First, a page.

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Nefrología (Madrid)

versión On-line ISSN 1989-2284versión impresa ISSN 0211-6995


PECES, Ramón et al. Medical therapy with tranexamic acid in autosomal dominant polycystic kidney disease patients with severe haematuria. Nefrología (Madr.) [online]. 2012, vol.32, n.2, pp.160-165. ISSN 1989-2284.

Background: Gross haematuria is a common manifestation of autosomal dominant polycystic kidney disease (ADPKD). It can be spontaneous or can result from trauma, renal calculi, tumour, or infection. Spontaneous cyst bleeding is important to consider in this particular group of patients, since it can be prolonged by local activation of fibrinolysis by urokinase. The management of haematuria in ADPKD is usually conservative, including bed rest, blood transfusion, correction of coagulopathies, and use of DDAVP, and erythropoietin stimulating agents. In some patients, the management of gross or life-threatening haematuria may require embolization and/or nephrectomy. Nonetheless, other modalities have been tried to avoid prolonged hospitalization and nephrectomy and to preserve kidney function. These include the use of anti-fibrinolytics. Tranexamic acid was recently suggested as a tool to treat gross haematuria in ADPKD, in single isolated cases. Objective: The aim of this study was to evaluate prospectively the response to tranexamic acid administration in a group of 8 patients with ADPKD and gross haematuria unresponsive to conventional treatment. Results: The massive bleeding promptly stopped within 2 to 5 days in all patients. The haemoglobin level and renal function subsequently stabilized. There were not side effects including thromboembolic events. In this case series, the largest prospective one study so far published and the only one including different degrees of renal function, tranexamic acid is confirmed as a promising tool for treating haematuria due to intracystic bleeding in ADPKD. Conclusions: In summary, tranexamic acid can be used safely in some ADPKD patients with chronic renal impairment or preserved renal function to treat severe haematuria poorly responsive to conventional therapy. Tranexamic acid can be administered orally or IV; and dose adjustment for renal impairment is important. Tranexamic acid therapy may preserve renal function in ADPKD, directly, by stopping haematuria episodes, or indirectly, by avoidance of embolization and/or nephrectomy. The major limitation of this study is the small sample size and the lack of an untreated control group. We suggest a prospective, randomized controlled study to confirm the efficacy of this treatment, its long-term safety, and the optimal dosage. Further larger and multicenter studies are needed to evaluate the cost-benefit ratio and the limits of this therapy in the clinical setting.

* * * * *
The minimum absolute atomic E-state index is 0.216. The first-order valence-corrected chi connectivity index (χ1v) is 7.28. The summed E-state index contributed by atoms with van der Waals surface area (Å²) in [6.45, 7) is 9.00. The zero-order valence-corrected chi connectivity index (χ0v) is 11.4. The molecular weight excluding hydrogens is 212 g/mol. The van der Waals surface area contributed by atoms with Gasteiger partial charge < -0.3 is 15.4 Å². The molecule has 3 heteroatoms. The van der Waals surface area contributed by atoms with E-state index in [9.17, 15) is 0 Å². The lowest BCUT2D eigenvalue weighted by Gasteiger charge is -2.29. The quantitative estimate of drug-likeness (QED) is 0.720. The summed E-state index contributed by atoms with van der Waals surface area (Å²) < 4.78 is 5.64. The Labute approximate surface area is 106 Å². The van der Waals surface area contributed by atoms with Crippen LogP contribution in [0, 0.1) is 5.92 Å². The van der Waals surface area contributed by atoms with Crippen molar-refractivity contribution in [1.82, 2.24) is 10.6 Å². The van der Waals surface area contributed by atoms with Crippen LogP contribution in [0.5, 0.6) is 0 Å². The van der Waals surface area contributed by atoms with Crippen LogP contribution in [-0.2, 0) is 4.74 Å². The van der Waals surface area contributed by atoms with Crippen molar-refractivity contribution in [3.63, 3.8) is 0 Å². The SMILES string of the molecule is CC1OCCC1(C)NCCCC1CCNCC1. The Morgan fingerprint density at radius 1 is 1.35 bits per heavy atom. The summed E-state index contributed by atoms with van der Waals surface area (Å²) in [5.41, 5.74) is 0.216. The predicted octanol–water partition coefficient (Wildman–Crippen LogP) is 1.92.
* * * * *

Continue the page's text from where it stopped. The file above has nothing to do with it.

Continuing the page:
Palabras clave : Tranexamic acid; Antifibrinolytic; Renal function; Haematuria; Cyst bleeding; ADPKD.

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